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Young people ‘avoid working for firms with poor socio-economic diversity’

May 21
 
Tags: UK: London
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The majority of young people don’t believe that businesses in the UK are doing enough to diversify their workforces, with many saying they feel they have to change who they are during the recruitment process in order to make a good impression.

A new report from Debut surveyed 18 to 25-year-olds in the UK and found that 61% didn’t think businesses were doing enough to hire people from diverse backgrounds. Diverse here was defined as involving gender, sexuality, ethnicity, disability, and socio-economic backgrounds. 

Indeed, two-thirds of respondents reported they felt they had to conceal or change who they are in order to make a good impression and be hired. Furthermore, 35% said they would be put off joining a business if they believed the workforce predominantly consisted of middle and upper-class employees. According to the research, this could equate to 2.5 million young people across the UK, suggesting businesses failing to adopt progressive diversity policies are missing out on a wealth of young talent. 

Social mobility organisation Sutton Trust, who contributed to the report, commented on the issues surrounding socio-economic diversity. CEO James Turner said: “The UK is a particularly class-based society, which hasn’t changed significantly over time.”

Dame Martina Milburn, chair of the Social Mobility Commission, said: “It is very worrying to learn that so many young people are put off joining a firm because they think the workforce is too middle-class.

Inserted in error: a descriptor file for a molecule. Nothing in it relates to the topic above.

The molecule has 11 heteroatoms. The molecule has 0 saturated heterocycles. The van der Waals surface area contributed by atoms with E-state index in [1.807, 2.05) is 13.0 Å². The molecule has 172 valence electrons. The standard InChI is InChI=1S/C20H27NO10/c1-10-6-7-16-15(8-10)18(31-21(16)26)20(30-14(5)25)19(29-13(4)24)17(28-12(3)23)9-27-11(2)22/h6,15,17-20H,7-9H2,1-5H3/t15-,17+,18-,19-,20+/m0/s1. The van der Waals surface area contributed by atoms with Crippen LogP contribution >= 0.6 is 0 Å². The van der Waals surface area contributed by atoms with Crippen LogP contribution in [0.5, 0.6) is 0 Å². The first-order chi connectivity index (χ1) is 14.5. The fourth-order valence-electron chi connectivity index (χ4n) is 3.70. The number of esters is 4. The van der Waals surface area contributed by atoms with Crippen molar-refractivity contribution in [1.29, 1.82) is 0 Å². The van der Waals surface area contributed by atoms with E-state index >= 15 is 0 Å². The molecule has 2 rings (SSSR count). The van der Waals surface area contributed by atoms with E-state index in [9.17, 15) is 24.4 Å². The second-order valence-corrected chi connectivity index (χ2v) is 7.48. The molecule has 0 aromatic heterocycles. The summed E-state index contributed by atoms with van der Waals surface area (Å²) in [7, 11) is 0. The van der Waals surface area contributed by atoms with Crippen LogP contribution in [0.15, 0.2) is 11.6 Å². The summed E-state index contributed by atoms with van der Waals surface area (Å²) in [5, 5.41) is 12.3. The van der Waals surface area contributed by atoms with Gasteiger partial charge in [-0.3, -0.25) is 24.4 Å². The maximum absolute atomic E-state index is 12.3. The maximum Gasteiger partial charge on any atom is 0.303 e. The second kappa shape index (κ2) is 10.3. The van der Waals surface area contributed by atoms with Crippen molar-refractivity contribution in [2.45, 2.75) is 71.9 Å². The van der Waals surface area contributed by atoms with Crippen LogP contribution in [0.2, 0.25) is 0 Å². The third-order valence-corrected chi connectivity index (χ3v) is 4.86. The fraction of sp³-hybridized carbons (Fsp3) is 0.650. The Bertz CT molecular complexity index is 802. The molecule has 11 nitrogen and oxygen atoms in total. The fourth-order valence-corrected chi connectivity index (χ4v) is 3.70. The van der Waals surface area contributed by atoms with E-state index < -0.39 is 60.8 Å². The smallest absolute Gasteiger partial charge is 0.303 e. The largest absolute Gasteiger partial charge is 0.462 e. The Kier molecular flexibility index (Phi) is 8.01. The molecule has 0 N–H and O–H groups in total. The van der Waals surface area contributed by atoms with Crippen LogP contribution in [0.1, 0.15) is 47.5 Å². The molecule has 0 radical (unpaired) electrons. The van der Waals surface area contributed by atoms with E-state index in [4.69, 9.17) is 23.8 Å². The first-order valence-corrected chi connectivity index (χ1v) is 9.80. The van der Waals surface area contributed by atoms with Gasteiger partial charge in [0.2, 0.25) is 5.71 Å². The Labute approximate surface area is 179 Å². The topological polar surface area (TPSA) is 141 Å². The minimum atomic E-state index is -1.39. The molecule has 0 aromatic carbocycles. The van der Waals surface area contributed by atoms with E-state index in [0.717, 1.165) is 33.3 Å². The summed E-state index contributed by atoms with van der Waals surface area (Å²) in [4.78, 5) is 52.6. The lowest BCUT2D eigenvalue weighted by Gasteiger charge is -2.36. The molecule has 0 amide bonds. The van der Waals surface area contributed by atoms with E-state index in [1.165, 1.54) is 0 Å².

Charlotte Leer, Emerging Talent Recruitment Manager at HSBC, which also contributed to the report, described the scale of the issue as “vast” and suggested that all businesses should take steps to address this.

“For example, we’ve taken the bold decision to focus on a strengths-behaviours-values based approach,” she said. “This enables all candidates to present themselves as they are, rather than how we would like them to be, while also removing the filters and biases arising from a CV-driven approach.”

Another recruitment issue for young people surrounded salary. The survey found that 67% of young people would be deterred from applying for a job that wasn’t immediately transparent about wages. 

The report - entitled ‘Working with class: The state of social immobility in graduate recruitment’ - was published on 16 May.

This comes after The Social Mobility Commission’s State of the Nation report revealed that graduates from disadvantaged backgrounds are earning 11.5% less than their peers five years after they graduate from university. It was found that UK citizens from wealthier backgrounds are almost 80% more likely to work in a professional job than their working class peers. 

The report urged government departments to become “model employers” regarding the promotion of social mobility, and to sign up for the voluntary Living Wage. The report contended that social inequality - which has remained “virtually stagnant” since 2014 - will remain at a standstill unless the government takes urgent action. 

Meanwhile, research from the OECD warned that it would take 150 years for a child from a disadvantaged UK family to earn the national average wage. 

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